John Masefield wrote a foreword for a 1908 edition of The Travels of Marco Polo
. He seems to have liked voyagers, as he also did the foreword for an edition of Dampier's travels. Henry Miller picked it up and referred to it in his story 'My Dream of Mobile', which is included in the collection The Air-Conditioned Nightmare
. I think it relates not only to the physical traveler, but also to the intellectual, wandering among books.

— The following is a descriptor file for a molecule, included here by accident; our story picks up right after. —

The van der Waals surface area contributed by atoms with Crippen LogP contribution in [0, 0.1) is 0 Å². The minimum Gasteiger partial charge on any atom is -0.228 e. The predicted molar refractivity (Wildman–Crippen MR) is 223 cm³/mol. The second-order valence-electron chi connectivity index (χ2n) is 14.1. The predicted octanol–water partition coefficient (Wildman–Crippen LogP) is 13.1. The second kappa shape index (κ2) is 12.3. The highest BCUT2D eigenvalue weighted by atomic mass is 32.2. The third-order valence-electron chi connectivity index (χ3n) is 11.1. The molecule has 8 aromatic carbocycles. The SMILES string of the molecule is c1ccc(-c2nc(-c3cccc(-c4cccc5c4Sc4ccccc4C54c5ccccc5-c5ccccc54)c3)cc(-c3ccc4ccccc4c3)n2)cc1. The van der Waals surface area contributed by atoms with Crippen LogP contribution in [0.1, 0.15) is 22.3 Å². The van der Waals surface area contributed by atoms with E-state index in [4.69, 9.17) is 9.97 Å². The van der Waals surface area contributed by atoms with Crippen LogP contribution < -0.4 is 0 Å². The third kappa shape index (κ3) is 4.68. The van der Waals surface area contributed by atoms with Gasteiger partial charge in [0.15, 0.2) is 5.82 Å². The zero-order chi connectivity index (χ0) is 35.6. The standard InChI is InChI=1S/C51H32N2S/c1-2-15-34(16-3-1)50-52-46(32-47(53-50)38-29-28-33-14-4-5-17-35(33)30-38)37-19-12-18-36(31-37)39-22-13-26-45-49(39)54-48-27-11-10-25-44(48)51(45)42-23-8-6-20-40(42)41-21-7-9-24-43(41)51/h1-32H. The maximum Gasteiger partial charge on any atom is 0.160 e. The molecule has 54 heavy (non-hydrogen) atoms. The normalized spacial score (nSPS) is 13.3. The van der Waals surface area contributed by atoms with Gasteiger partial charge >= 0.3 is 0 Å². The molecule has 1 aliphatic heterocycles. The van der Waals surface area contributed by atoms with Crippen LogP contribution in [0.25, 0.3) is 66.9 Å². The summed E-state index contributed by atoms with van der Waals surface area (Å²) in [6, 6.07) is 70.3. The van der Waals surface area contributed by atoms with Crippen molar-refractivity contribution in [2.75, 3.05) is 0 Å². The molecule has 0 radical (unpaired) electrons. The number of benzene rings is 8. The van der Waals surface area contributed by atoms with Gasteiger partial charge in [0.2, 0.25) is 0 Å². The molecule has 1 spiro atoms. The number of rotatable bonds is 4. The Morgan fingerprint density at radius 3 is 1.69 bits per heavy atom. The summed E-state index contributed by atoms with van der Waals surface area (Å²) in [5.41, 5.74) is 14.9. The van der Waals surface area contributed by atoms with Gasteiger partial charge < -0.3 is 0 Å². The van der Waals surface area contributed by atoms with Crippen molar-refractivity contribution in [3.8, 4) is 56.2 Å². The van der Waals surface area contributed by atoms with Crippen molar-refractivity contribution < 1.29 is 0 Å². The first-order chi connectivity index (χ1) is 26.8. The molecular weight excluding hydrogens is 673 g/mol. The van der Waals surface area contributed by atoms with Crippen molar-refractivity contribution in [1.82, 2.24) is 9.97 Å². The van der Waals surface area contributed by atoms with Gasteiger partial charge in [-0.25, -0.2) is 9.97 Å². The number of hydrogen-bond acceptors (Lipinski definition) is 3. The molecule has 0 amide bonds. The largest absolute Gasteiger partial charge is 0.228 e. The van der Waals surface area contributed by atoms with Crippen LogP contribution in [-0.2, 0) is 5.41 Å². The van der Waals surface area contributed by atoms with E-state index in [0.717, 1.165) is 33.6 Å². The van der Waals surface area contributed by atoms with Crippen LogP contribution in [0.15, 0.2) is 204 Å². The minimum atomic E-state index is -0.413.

It is accounted a romantic thing to wander among strangers and to eat their bread by the camp-fires of the other half of the world. There is romance in doing this, though the romance has been over-estimated by those whose sedentary lives have created in them a false taste for action. Marco Polo wandered among strangers; but it is open to any one (with courage and the power of motion) to do the same. Wandering in itself is merely a form of self-indulgence. If it adds not to the stock of human knowledge, or if it gives not to others the imaginative possession of some part of the world, it is a pernicious habit. The acquisition of knowledge, the accumulation of fact, is noble only in those few who have that alchemy which transmutes such clay to heavenly eternal gold…. It is only the wonderful traveler who sees a wonder, and only five travelers in the world’s history have seen wonders. The others have seen birds and beasts, rivers and wastes, the earth and the (local) fullness thereof. The five travelers are Herodotus, Gaspar, Melchior, Balthazar and Marco Polo himself. The wonder of Marco Polo is this – that he created Asia for the European mind….